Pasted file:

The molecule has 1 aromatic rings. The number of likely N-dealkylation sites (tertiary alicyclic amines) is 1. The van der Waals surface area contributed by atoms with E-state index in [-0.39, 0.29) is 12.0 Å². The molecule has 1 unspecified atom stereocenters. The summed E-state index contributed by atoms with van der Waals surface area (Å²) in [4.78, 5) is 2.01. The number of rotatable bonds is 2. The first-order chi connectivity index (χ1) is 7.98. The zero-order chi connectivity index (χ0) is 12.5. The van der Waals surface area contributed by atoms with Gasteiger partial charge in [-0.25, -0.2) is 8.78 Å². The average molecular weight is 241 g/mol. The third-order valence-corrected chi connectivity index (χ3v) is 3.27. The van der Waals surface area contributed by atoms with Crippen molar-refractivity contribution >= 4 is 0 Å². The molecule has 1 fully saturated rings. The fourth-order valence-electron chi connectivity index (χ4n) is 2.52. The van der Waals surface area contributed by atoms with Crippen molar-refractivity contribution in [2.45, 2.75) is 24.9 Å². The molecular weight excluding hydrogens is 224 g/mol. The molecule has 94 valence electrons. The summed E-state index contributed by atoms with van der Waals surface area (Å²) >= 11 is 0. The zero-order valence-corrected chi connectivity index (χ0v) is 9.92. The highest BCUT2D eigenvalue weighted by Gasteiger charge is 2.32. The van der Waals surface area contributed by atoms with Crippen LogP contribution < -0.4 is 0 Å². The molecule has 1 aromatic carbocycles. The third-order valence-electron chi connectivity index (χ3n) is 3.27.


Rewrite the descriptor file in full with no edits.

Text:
The molecule has 1 aromatic rings. The number of likely N-dealkylation sites (tertiary alicyclic amines) is 1. The van der Waals surface area contributed by atoms with E-state index in [-0.39, 0.29) is 12.0 Å². The molecule has 1 unspecified atom stereocenters. The summed E-state index contributed by atoms with van der Waals surface area (Å²) in [4.78, 5) is 2.01. The number of rotatable bonds is 2. The first-order chi connectivity index (χ1) is 7.98. The zero-order chi connectivity index (χ0) is 12.5. The van der Waals surface area contributed by atoms with Gasteiger partial charge in [-0.25, -0.2) is 8.78 Å². The average molecular weight is 241 g/mol. The third-order valence-corrected chi connectivity index (χ3v) is 3.27. The van der Waals surface area contributed by atoms with Crippen molar-refractivity contribution >= 4 is 0 Å². The molecule has 1 fully saturated rings. The fourth-order valence-electron chi connectivity index (χ4n) is 2.52. The van der Waals surface area contributed by atoms with Crippen molar-refractivity contribution in [2.45, 2.75) is 24.9 Å². The molecular weight excluding hydrogens is 224 g/mol. The molecule has 94 valence electrons. The summed E-state index contributed by atoms with van der Waals surface area (Å²) >= 11 is 0. The zero-order valence-corrected chi connectivity index (χ0v) is 9.92. The highest BCUT2D eigenvalue weighted by Gasteiger charge is 2.32. The van der Waals surface area contributed by atoms with Crippen LogP contribution < -0.4 is 0 Å². The molecule has 1 aromatic carbocycles. The third-order valence-electron chi connectivity index (χ3n) is 3.27.